Up until last July, Athens and Tirana were conducting a number of head-to-head meetings through Kotzias and Bushati, in order to reach agreements on a number of open-ended issues between them, accumulated through the years. 

Agreements were actually reached on building cemeteries for the Greek soldiers who died in Albania during WWII, the apostille stamps, while the abrogation of the War Law with Albania is still expected by Athens. Meanwhile, the Greek side removed any possibility that the Cham issue would be on the table for discussion, while retaining rights to negotiate greek minority issues.

Nonetheless, the issue that was most debated by political actors from all sides of the spectrums, experts and the public opinion alike was a new maritime border deal between the countries and the lack of transparency that accompanied the negotiations between Bushati and Kotzias.

The negotiations to reach a new maritime border agreement that would finally divide the naval space shared by the countries were promoted publicly by both Greek and Albanian Prime Ministers Alexis Tsipras and Edi Rama, despite the lack of information on the negotiators and the non-functionality of Albania’s Constitutional Court under the ongoing justice reform process. 

The functionality of a Constitutional Court is particularly important concerning the maritime border deal, since the previous one - negotiated by then ruling Democratic Party and former Prime Minister Sali Berisha - was rendered useless by Albania’s Constitutional Court for violating the country’s interests and the constitution. 

In context of Albania’s frozen Constitutional Court under the lack of judges and prosecutors, President Ilir Meta had stated that no agreement would be decreed on his side without a court, only to have Rama disagree about its necessity in ratifying the deal. 

However, Rama and the Socialist government have had to face many challenges in addition to the Constitutional Court freeze, including the massive university student protests last December which forced him to reshuffle a big part of his government cabinet, among whom Bushati, and the opposition protests which have, as of late, left the parliament without a functioning opposition.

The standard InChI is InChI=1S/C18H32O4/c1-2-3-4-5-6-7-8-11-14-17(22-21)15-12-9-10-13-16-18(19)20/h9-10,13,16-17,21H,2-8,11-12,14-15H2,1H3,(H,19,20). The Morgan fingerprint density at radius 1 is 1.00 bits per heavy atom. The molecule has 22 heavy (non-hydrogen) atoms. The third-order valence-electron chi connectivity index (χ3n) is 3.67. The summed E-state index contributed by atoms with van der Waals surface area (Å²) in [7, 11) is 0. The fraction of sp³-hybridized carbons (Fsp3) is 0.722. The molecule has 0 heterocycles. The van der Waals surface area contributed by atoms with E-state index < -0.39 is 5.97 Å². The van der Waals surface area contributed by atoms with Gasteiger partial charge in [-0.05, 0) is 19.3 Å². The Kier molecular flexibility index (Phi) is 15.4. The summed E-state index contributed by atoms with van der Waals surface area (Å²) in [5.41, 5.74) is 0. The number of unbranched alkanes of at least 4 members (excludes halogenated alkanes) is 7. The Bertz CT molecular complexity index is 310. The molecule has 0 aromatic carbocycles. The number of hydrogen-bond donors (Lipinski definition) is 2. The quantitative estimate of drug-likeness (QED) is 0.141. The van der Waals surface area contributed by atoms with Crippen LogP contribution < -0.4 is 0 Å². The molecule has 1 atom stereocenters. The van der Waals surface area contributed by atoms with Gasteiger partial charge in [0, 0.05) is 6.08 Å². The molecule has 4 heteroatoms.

However, asked concerning the division of territorial waters between the countries, Katrougalos said this is the one issue that will be finalized despite the progress of negotiations, as confirmed by Tsipras himself, part of a similar negotiation that will take place with Italy and Egypt as well. 

 
                    [post_title] => Albania-Greece negotiations on pause due to deadlock 
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                    [post_date] => 2019-03-13 09:34:47
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                    [post_content] => March 13 - North Macedonia Prime Minister Zoran Zaev visited Albania and his counterpart Edi Rama on Wednesday, with whom he discussed the possibilities of a closer economic cooperation between the two countries.

Rama said that "relations between the two countries have never been better than today, and that countries share an understanding of a common economic zone with maximum border facilities, similar to Kosovo and Montenegro."

Zaev said “there is room to deepen cooperation between the two countries, while citizens expect to advance their economy and have a better standard of living.”

According to him, the economy of Northern Macedonia grew last year, thanks to foreign investments and regional cooperation, bilateral trade exchanges with Albania - also signaling the EU that Skopje and Tirana are getting ready for membership.

Bilateral trade exchanges have been on the rise. 

Meanwhile, some infrastructure investments on both sides of the border will help to improve circulation and cooperation between the countries. Albania and North Macedonia also agreed to facilitate the transit of people and goods on both sides of the border.